Ibd Sufferers: You Can End the Struggle

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Ibd Sufferers: You Can End the Struggle

I was diagnosed with ulcerative colitis eight years ago, and I was told that I would likely struggle with flare-ups for the rest of my life. I heard stories of other sufferers who had to eventually have their colons removed, and I became determined to not become part of this statistic. I was prescribed a daily medication that helps manage my condition, and although I don't like taking pills, I realize I need it to keep my colon healthy. I still experienced flares, so I began an elimination diet recommended by my doctor and found my "trigger" foods. I have now been flare-free for two years! I created this blog to help remind others with IBD that there is hope. You can end the constant struggle if you work with your doctor to try different methods of controlling your disease.

Common Epilepsy Treatment Options

It's estimated that around 3 million people in the U.S. suffer from epilepsy, with 200,000 people being newly diagnosed annually. As a serious neurological disorder, finding a way to manage your symptoms and the condition is key to your ability to lead a fulfilling life. Fortunately, you do have several options to consider.


A leading treatment option for epilepsy is medication therapy. A group of drugs, known as anticonvulsants, are designed to minimize the frequency, as well as risks, of seizures, sometimes referred to as antiseizure medication. Since there are a number of medications that fall into this category, your age, frequency of seizure activities, and any preexisting conditions are all factored in to choose which medication is best for you.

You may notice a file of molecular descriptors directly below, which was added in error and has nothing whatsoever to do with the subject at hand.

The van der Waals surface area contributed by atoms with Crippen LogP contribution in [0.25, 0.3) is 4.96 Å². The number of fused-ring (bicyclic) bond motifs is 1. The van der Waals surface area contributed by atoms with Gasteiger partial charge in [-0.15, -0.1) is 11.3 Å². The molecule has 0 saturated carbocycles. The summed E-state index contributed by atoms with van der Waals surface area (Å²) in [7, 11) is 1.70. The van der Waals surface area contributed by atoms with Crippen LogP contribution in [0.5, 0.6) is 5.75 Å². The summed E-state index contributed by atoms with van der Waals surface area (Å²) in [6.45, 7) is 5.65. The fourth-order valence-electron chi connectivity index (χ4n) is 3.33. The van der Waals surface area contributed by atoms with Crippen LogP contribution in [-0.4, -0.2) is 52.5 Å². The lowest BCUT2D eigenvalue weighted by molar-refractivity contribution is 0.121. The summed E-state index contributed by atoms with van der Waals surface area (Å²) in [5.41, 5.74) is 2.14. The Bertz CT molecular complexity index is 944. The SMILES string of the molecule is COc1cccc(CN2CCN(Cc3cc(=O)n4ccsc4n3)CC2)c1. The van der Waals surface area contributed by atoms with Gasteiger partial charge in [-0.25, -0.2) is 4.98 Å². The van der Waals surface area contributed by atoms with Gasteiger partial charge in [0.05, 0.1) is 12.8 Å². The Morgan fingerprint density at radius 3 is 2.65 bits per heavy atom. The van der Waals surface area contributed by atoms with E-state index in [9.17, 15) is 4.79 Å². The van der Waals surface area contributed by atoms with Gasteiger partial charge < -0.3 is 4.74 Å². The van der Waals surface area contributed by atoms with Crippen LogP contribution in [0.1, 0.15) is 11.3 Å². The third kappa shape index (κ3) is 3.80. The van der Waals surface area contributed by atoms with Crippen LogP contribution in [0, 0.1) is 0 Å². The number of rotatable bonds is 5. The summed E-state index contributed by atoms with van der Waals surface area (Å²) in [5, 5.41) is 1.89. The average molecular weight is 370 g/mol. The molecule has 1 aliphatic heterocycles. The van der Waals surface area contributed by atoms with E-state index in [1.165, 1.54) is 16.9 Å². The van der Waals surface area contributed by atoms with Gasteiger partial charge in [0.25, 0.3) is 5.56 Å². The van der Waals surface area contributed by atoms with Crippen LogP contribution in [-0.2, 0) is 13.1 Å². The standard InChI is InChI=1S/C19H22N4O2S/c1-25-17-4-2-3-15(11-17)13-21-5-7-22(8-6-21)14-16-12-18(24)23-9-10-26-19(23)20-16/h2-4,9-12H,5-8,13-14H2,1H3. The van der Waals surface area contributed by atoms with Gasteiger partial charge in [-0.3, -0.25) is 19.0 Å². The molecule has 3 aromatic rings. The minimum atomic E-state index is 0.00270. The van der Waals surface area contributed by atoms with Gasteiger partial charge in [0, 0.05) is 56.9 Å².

Two things are important to keep in mind with this method. First, it does not work for every person. Only around 70% of people will have success with this treatment method. Second, side-effects are sometimes common with effects ranging from double vision to liver concerns.


For those individuals who have a well-defined case of epilepsy, surgery may offer a more permanent form of treatment. Epilepsy effects the brain, but in many people, it is scattered, meaning it may affect several areas. With a well-defined case, one small specific area of the brain is affected.

Since the area is so easy to recognize, a surgeon can sometimes go in and remove the affected area of the brain, therefore eliminating the epilepsy. However, when the affected area is scattered, this cannot be done. You will need to undergo several tests to determine if this is an option for you.


For a more natural approach, some patients can try diet therapy by adapting to what is known as a ketogenic diet. This method is often ideal for children or other people who have recently developed the condition. The ketogenic diet requires you to eat a low amount of carbohydrates and more fats.

The idea behind it is that instead of your body breaking down fats, it will break down more carbohydrates. Science has shown evidence that by following this diet you can significantly lower, if not eliminate, the occurrence of seizures, and with some children, the seizures don't return even after they end the diet.

What works for one person diagnosed with this condition is not guaranteed to work for the next. Pair with your physician to investigate which option is going to be best for you.